1. CONFIG_AUDIO_SOURCE_I2S=y

Also, we need an audio jack cable to connect the audio source (smartphone) to the analog LINE IN on the development kit to use I2S. The application workflow for the gateway and headsets is as follows.

Gateway

  1. The gateway receives audio data from the audio source over I2S. 
  2. Audio data is sent to the synchronization module and then encoded by the software codec. 
  3. The encoded audio data is sent to the Bluetooth LE Host. 
  4. The host sends the encoded audio data to the LE Audio Controller Subsystem for nRF53 on the network core.
  5. The subsystem forwards the audio data to the hardware radio and sends it to the headset devices.

Headsets

  1. The headsets receive the encoded audio data on their hardware radio on the network core side.
  2. The LE Audio Controller Subsystem for nRF53 running on each of the headsets sends the encoded audio data to the Bluetooth LE Host on the headsets’ application core.
  3. Audio data is sent to the stream control module and placed in a FIFO buffer.
  4. Audio data is sent from the FIFO buffer to the synchronization module.
  5. Audio data is decoded by the software codec.
  6. Decoded audio data is sent to the hardware audio output over I2S.

The nRF5340 Audio application only supports the LC3 software codec, developed specifically for use with LE Audio.

Build and flash the nRF5340 Audio DK firmware

The recommended method for building the application and programming it to the Audio DK is running the buildprog.py Python script, which is located in the /opt/nordic/ncs/v2.1.0/nrf/applications/nrf5340_audio/tools/buildprog directory. The script automates the process of selecting configuration files and building different versions of the application.  The script depends on the settings defined in the /opt/nordic/ncs/v2.1.0/nrf/applications/nrf5340_audio/tools/buildprog/nrf5340_audio_dk_devices.json file. We need to find the serial number on the sticker on the nRF5340 Audio DK and update the nrf5340_audio_dk_snr entry in the JSON file as follows.


  1. [
  2. {
  3. "nrf5340_audio_dk_snr": 1050173897,
  4. "nrf5340_audio_dk_dev": "headset",
  5. "channel": "left"
  6. },
  7. {
  8. "nrf5340_audio_dk_snr": 1050143142,
  9. "nrf5340_audio_dk_dev": "gateway",
  10. "channel": "NA"
  11. },
  12. {
  13. "nrf5340_audio_dk_snr": 1050138112,
  14. "nrf5340_audio_dk_dev": "headset",
  15. "channel": "right"
  16. }
  17. ]

To build the application for all three Audio DKs, execute the command below at the root directory of the project.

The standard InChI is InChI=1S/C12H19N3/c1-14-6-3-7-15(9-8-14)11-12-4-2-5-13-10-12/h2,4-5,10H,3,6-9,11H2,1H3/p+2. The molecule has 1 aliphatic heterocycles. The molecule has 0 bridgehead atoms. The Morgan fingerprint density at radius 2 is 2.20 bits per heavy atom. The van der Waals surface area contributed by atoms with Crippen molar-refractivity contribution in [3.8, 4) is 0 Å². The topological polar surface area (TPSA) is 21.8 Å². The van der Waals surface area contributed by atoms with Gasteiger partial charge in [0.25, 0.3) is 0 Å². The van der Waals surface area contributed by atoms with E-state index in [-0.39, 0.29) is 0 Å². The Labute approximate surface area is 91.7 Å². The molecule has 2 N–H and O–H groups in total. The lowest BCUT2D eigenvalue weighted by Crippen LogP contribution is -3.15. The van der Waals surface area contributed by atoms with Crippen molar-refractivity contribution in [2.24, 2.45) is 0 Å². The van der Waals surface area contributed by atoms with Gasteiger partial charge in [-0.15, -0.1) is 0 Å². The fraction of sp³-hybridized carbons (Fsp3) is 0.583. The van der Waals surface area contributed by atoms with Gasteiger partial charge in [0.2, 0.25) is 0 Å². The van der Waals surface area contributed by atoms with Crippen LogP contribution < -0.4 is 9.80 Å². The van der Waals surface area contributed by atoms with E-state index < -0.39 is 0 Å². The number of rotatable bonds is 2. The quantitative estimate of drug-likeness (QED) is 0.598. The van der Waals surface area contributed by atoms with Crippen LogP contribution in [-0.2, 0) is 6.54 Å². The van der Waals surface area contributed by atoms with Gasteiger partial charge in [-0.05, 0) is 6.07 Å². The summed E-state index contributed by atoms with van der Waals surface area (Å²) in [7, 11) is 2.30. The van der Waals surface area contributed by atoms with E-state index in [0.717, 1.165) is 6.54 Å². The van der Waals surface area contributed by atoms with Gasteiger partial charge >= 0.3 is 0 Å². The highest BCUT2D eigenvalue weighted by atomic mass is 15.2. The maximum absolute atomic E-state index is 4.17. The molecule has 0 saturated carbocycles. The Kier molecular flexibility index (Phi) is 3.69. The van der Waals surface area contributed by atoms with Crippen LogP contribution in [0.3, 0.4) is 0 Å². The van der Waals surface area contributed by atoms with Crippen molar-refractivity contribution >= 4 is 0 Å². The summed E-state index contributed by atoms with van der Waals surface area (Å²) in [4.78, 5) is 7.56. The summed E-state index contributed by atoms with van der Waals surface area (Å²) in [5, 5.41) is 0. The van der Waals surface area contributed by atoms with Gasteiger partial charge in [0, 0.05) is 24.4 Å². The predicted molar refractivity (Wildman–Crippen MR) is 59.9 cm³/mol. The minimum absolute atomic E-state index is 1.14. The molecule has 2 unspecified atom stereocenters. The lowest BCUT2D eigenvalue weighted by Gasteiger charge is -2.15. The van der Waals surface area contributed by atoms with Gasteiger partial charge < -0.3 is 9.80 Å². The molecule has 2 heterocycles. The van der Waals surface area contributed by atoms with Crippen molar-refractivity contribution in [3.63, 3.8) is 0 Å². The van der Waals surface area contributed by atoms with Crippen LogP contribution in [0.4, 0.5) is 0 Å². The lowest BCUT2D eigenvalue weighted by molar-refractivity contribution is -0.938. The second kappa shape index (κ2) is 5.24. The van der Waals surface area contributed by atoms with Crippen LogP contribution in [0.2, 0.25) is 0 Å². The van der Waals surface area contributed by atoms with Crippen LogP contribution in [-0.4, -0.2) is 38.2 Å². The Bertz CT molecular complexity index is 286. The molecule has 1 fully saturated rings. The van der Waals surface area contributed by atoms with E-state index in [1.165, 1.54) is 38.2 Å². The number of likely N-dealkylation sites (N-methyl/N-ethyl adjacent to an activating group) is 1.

1. $ cd /opt/nordic/ncs/v2.1.0/nrf/applications/nrf5340_audio
  2. $ python3 tools/buildprog/buildprog.py -c app -b debug -d both

The Audio DKs are programmed according to the serial numbers set in the JSON file. Make sure to connect the development kits to your PC using a USB and turn them on using the POWER switch before you run the command below.

  1. $ python buildprog.py -c both -b debug -d both -p

The nRF5340 DK Application

The nRF5340 DK samples the audio data (DAC output)  using ADC pin at 12-bit resolution. In the application, the CPU frequency is set to 128MHz for real-time processing of the incoming ADC samples.

  1. NRF_CLOCK_S->HFCLKCTRL = (CLOCK_HFCLKCTRL_HCLK_Div1 << CLOCK_HFCLKCTRL_HCLK_Pos);

The complex FFT is calculated using the ARM CMSIS-DSP library which provides optimized compute kernels for the Cortex-M processor cores. A Fast Fourier Transform (FFT) is an algorithm that computes a sequence's discrete Fourier transform (DFT). Fourier analysis converts a signal from its original domain (often time or space) to a representation in the frequency domain. The spectrum, measurement of an FFT analyzer, is displayed on the TFT LCD for each audio channel separately using the LVGL (Light and Versatile Graphics Library). The full code is given below.

  1. lude <zephyr/zephyr.h>
  2. #include <lvgl.h>
  3. #include <hal/nrf_saadc.h>
  4. #include <arm_math.h>
  5. #include <arm_const_structs.h>
  6. #define LOG_LEVEL CONFIG_LOG_DEFAULT_LEVEL
  7. #include <zephyr/logging/log.h>
  8. #define ADC_DEVICE_NAME DT_INST(0, nordic_nrf_saadc)
  9. #define ADC_RESOLUTION 12
  10. #define ADC_GAIN ADC_GAIN_1_6
  11. #define ADC_REFERENCE ADC_REF_INTERNAL
  12. #define ADC_ACQUISITION_TIME ADC_ACQ_TIME(ADC_ACQ_TIME_MICROSECONDS, 10)
  13. #define ADC_1ST_CHANNEL_ID 0
  14. #define ADC_1ST_CHANNEL_INPUT NRF_SAADC_INPUT_AIN0 // Arduino Naming A0
  15. #define ADC_2ND_CHANNEL_ID 2
  16. #define ADC_2ND_CHANNEL_INPUT NRF_SAADC_INPUT_AIN2 // Arduino Naming A2
  17. #define ADC_MAX_VAL ((1U << ADC_RESOLUTION) - 1U)
  18. #define DISP_WIDTH 320
  19. #define DISP_HEIGHT 240
  20. #define BUFFER_SIZE 512
  21. #define WINDOW_SIZE 512
  22. #define MAG_SCALE 400
  23. static int16_t m_sample_buffer_1[BUFFER_SIZE];
  24. static int16_t m_sample_buffer_2[BUFFER_SIZE];
  25. static float32_t sample_buffer_norm_1[BUFFER_SIZE];
  26. static float32_t sample_buffer_norm_2[BUFFER_SIZE];
  27. static float32_t fftInput_1[WINDOW_SIZE*2];
  28. static float32_t fftOutput_1[WINDOW_SIZE];
  29. static float32_t fftInput_2[WINDOW_SIZE*2];
  30. static float32_t fftOutput_2[BUFFER_SIZE];
  31. LOG_MODULE_REGISTER(app);
  32. uint32_t colors[] = {
  33. 0x24c4e6, 0x05a6fb, 0x0571fb, 0x053ffb, 0x0509fb, 0x3305fb, 0x6905fb,
  34. 0x9705fb, 0xcd05fb, 0xfb05f7, 0xfb05c1, 0xfb058f, 0xfb055a, 0xfb0528,
  35. 0xfb1505, 0xfb4a05, 0xfb7c05, 0xfbb205, 0xfbe405, 0xe0fb05, 0xaefb05,
  36. 0x78fb05, 0x46fb05, 0x11fb05, 0x05fb2c, 0x05fb5d, 0x05fb93, 0x05fbc5,